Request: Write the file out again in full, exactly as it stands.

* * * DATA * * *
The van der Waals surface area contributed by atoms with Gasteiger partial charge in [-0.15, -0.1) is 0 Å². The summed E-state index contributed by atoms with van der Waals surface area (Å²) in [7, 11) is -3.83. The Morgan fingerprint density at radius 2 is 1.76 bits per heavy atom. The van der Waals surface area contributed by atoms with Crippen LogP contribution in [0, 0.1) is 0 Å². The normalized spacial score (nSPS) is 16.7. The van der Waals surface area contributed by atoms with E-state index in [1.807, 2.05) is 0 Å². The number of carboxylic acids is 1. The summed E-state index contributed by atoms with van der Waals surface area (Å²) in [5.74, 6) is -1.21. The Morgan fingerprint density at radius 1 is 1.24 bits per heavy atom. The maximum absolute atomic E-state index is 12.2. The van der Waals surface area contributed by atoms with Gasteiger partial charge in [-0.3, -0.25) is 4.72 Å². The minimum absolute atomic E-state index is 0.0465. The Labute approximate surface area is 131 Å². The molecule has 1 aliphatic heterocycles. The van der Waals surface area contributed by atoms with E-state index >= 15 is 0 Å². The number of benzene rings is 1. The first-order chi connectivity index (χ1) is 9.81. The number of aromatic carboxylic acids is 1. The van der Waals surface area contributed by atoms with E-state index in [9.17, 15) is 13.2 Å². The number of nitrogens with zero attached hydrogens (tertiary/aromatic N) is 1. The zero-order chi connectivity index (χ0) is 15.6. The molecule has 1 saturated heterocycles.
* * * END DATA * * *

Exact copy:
The van der Waals surface area contributed by atoms with Gasteiger partial charge in [-0.15, -0.1) is 0 Å². The summed E-state index contributed by atoms with van der Waals surface area (Å²) in [7, 11) is -3.83. The Morgan fingerprint density at radius 2 is 1.76 bits per heavy atom. The van der Waals surface area contributed by atoms with Crippen LogP contribution in [0, 0.1) is 0 Å². The normalized spacial score (nSPS) is 16.7. The van der Waals surface area contributed by atoms with E-state index in [1.807, 2.05) is 0 Å². The number of carboxylic acids is 1. The summed E-state index contributed by atoms with van der Waals surface area (Å²) in [5.74, 6) is -1.21. The Morgan fingerprint density at radius 1 is 1.24 bits per heavy atom. The maximum absolute atomic E-state index is 12.2. The van der Waals surface area contributed by atoms with Gasteiger partial charge in [-0.3, -0.25) is 4.72 Å². The minimum absolute atomic E-state index is 0.0465. The Labute approximate surface area is 131 Å². The molecule has 1 aliphatic heterocycles. The van der Waals surface area contributed by atoms with E-state index >= 15 is 0 Å². The number of benzene rings is 1. The first-order chi connectivity index (χ1) is 9.81. The number of aromatic carboxylic acids is 1. The van der Waals surface area contributed by atoms with E-state index in [9.17, 15) is 13.2 Å². The number of nitrogens with zero attached hydrogens (tertiary/aromatic N) is 1. The zero-order chi connectivity index (χ0) is 15.6. The molecule has 1 saturated heterocycles.